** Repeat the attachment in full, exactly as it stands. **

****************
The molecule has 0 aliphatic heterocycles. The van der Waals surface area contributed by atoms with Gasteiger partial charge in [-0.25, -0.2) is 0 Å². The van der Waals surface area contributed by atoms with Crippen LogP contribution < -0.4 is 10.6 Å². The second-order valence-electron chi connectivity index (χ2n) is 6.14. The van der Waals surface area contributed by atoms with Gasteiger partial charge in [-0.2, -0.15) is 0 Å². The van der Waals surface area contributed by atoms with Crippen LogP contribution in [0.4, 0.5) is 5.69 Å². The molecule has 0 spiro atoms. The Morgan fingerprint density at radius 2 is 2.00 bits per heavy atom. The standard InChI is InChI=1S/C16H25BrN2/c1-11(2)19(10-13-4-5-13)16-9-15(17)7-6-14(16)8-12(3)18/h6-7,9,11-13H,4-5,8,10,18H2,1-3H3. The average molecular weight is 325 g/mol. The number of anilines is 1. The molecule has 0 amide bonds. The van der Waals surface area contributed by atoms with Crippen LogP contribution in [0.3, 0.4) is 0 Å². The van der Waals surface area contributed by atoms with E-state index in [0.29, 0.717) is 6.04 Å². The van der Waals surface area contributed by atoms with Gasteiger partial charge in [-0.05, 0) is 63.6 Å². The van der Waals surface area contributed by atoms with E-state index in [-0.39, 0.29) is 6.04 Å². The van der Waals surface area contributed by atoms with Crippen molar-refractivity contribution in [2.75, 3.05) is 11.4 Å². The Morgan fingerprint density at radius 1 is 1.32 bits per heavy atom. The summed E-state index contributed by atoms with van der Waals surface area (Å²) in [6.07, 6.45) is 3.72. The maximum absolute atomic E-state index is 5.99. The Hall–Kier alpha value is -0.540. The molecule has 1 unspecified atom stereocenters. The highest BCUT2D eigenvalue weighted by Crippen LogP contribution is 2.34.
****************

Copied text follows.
The molecule has 0 aliphatic heterocycles. The van der Waals surface area contributed by atoms with Gasteiger partial charge in [-0.25, -0.2) is 0 Å². The van der Waals surface area contributed by atoms with Crippen LogP contribution < -0.4 is 10.6 Å². The second-order valence-electron chi connectivity index (χ2n) is 6.14. The van der Waals surface area contributed by atoms with Gasteiger partial charge in [-0.2, -0.15) is 0 Å². The van der Waals surface area contributed by atoms with Crippen LogP contribution in [0.4, 0.5) is 5.69 Å². The molecule has 0 spiro atoms. The Morgan fingerprint density at radius 2 is 2.00 bits per heavy atom. The standard InChI is InChI=1S/C16H25BrN2/c1-11(2)19(10-13-4-5-13)16-9-15(17)7-6-14(16)8-12(3)18/h6-7,9,11-13H,4-5,8,10,18H2,1-3H3. The average molecular weight is 325 g/mol. The number of anilines is 1. The molecule has 0 amide bonds. The van der Waals surface area contributed by atoms with Crippen LogP contribution in [0.3, 0.4) is 0 Å². The van der Waals surface area contributed by atoms with E-state index in [0.29, 0.717) is 6.04 Å². The van der Waals surface area contributed by atoms with Gasteiger partial charge in [-0.05, 0) is 63.6 Å². The van der Waals surface area contributed by atoms with E-state index in [-0.39, 0.29) is 6.04 Å². The van der Waals surface area contributed by atoms with Crippen molar-refractivity contribution in [2.75, 3.05) is 11.4 Å². The Morgan fingerprint density at radius 1 is 1.32 bits per heavy atom. The summed E-state index contributed by atoms with van der Waals surface area (Å²) in [6.07, 6.45) is 3.72. The maximum absolute atomic E-state index is 5.99. The Hall–Kier alpha value is -0.540. The molecule has 1 unspecified atom stereocenters. The highest BCUT2D eigenvalue weighted by Crippen LogP contribution is 2.34.